An archival collection documenting the history of Gower has been excitedly uncovered by Archives Assistant (and Gower native!) Sarah Thompson. The Chapman collection offers a unique insight into Gower through time.
Spanning over half a century (1900-1955), the Chapman collection was created by the Antiquarian Donald Le Cronier Chapman. Chapman was a Lloyd’s agent for west Gower and a member of the Royal Institution of South Wales (RISW) and the Gower Society. His collection comprises material relating to Gower and includes scrapbooks of handwritten notes, press cuttings, topographical notes, Gower show pamphlets, watercolors, postcards, photographs and ephemera. Notably Chapman’s scrapbooks are very similar to the “commonplace books” of earlier centuries, of which the Richard Burton Archives has examples of within the Wishart and Dillwyn collections.
The collection includes valuable notes on ships spotted off the coast of Gower, tide times, and information on shipwrecks, accidents and accounts of those who survived them. The following is an account of the Port Eynon lifeboat tragedy, where on the 1st January 1916 three of the crew (William Gibbs, William Eynon and George Harry) lost their lives when the lifeboat vessel Janet capsized twice after assisting the S.S. Dunvegan.
Evidence of Gower’s rich archaeological past is also included in the collection, with notes written by fellow RISW member Audrey Williams, on the excavations at the Knave Promontory Fort in Mewslade (1939) and the burches (burial mounds) on Fairwood Common.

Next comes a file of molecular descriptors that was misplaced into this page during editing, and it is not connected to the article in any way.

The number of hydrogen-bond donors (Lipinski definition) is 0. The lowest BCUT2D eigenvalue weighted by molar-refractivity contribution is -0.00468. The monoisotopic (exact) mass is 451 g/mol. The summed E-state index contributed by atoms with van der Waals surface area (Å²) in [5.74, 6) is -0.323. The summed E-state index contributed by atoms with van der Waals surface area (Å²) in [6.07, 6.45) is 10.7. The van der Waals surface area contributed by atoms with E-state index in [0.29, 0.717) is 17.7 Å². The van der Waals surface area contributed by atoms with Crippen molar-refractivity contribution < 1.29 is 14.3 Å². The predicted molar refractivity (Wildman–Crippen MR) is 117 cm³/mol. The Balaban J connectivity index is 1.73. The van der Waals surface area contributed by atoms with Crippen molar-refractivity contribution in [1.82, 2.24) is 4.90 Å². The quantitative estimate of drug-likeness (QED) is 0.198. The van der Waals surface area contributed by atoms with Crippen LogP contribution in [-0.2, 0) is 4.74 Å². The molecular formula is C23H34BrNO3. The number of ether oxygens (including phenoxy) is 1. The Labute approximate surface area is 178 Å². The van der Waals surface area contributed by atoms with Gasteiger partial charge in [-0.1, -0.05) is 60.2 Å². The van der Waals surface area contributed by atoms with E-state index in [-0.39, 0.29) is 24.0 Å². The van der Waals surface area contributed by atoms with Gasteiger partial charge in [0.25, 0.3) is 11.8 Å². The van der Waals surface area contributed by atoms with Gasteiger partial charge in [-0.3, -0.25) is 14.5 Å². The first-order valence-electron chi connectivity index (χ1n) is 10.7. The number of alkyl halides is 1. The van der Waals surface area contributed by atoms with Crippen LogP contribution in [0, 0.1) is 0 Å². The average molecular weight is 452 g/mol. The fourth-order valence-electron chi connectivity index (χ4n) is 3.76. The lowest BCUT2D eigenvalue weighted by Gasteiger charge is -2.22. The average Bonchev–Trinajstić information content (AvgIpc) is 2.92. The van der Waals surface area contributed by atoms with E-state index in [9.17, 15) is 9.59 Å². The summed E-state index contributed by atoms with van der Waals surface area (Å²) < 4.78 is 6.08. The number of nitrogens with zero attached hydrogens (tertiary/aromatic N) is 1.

In addition, postcards, photographs and watercolors form a rich historical display of the Gower landscape.
In the years preceding the outbreak of World War II, Gower was largely a region of small farming communities.
A big highlight of the farming calendar was the Gower Agricultural Show at the Penrice Estate. This Gower Show advert shows that the 30th Annual Gower Show took place on Thursday 31st August 1939, just one day before the outbreak of World War II on the 1st September.
Although Gower escaped the bombardment that the city endured during the Swansea Blitz, the War impacted the local communities of Gower in many other ways. Gower welcomed children evacuated from the cities, sections of local roads were destroyed in case of an enemy invasion, drift mines floated along the coast, and beaches were closed. British Allied forces were billeted at large houses of Gower, such as Stouthall in Knelston. Much of the countryside and the beaches were also used as training grounds in preparation for the D-Day landings.
Astonishingly, in 1940 enemy aircraft dropped, near Fairwood Airport, bundles of copies of Hitler’s speech before the Reichstag. This image shows children Dilys and Gwyneth Jones and their friend Mary Moffatt with the Nazi propaganda.
The Chapman collection offers a fascinating exploration of Gower through time: its people, its traditions, and its very landscape. To study the collection is to gain an insight into the lives of past generations, and of Gower customs and sayings that might have died out in the post-war era. It is impossible to display all the gems this collection has to offer in this blog, but if it has piqued your interest, you can visit the Archives to find out more.